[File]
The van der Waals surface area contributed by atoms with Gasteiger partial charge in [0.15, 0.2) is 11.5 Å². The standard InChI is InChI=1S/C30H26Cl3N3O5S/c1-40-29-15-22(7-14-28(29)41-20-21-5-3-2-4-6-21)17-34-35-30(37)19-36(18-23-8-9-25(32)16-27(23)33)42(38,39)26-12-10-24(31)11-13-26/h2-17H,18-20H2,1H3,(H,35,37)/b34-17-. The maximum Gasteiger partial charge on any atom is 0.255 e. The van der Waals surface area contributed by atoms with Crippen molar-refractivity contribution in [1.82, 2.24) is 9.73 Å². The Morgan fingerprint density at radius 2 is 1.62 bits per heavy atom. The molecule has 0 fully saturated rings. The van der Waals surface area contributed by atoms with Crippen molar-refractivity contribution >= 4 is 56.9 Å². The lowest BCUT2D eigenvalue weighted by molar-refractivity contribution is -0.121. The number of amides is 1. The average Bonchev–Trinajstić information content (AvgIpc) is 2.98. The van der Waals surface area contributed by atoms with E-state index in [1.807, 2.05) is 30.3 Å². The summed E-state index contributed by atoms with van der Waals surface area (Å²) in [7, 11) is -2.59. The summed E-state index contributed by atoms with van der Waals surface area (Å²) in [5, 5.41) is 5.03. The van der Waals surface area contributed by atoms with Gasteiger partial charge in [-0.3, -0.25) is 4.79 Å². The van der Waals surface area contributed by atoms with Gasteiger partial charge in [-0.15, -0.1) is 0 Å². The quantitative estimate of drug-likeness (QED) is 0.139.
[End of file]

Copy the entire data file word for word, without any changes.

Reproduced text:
The van der Waals surface area contributed by atoms with Gasteiger partial charge in [0.15, 0.2) is 11.5 Å². The standard InChI is InChI=1S/C30H26Cl3N3O5S/c1-40-29-15-22(7-14-28(29)41-20-21-5-3-2-4-6-21)17-34-35-30(37)19-36(18-23-8-9-25(32)16-27(23)33)42(38,39)26-12-10-24(31)11-13-26/h2-17H,18-20H2,1H3,(H,35,37)/b34-17-. The maximum Gasteiger partial charge on any atom is 0.255 e. The van der Waals surface area contributed by atoms with Crippen molar-refractivity contribution in [1.82, 2.24) is 9.73 Å². The Morgan fingerprint density at radius 2 is 1.62 bits per heavy atom. The molecule has 0 fully saturated rings. The van der Waals surface area contributed by atoms with Crippen molar-refractivity contribution >= 4 is 56.9 Å². The lowest BCUT2D eigenvalue weighted by molar-refractivity contribution is -0.121. The number of amides is 1. The average Bonchev–Trinajstić information content (AvgIpc) is 2.98. The van der Waals surface area contributed by atoms with E-state index in [1.807, 2.05) is 30.3 Å². The summed E-state index contributed by atoms with van der Waals surface area (Å²) in [7, 11) is -2.59. The summed E-state index contributed by atoms with van der Waals surface area (Å²) in [5, 5.41) is 5.03. The van der Waals surface area contributed by atoms with Gasteiger partial charge in [-0.3, -0.25) is 4.79 Å². The van der Waals surface area contributed by atoms with Gasteiger partial charge in [-0.15, -0.1) is 0 Å². The quantitative estimate of drug-likeness (QED) is 0.139.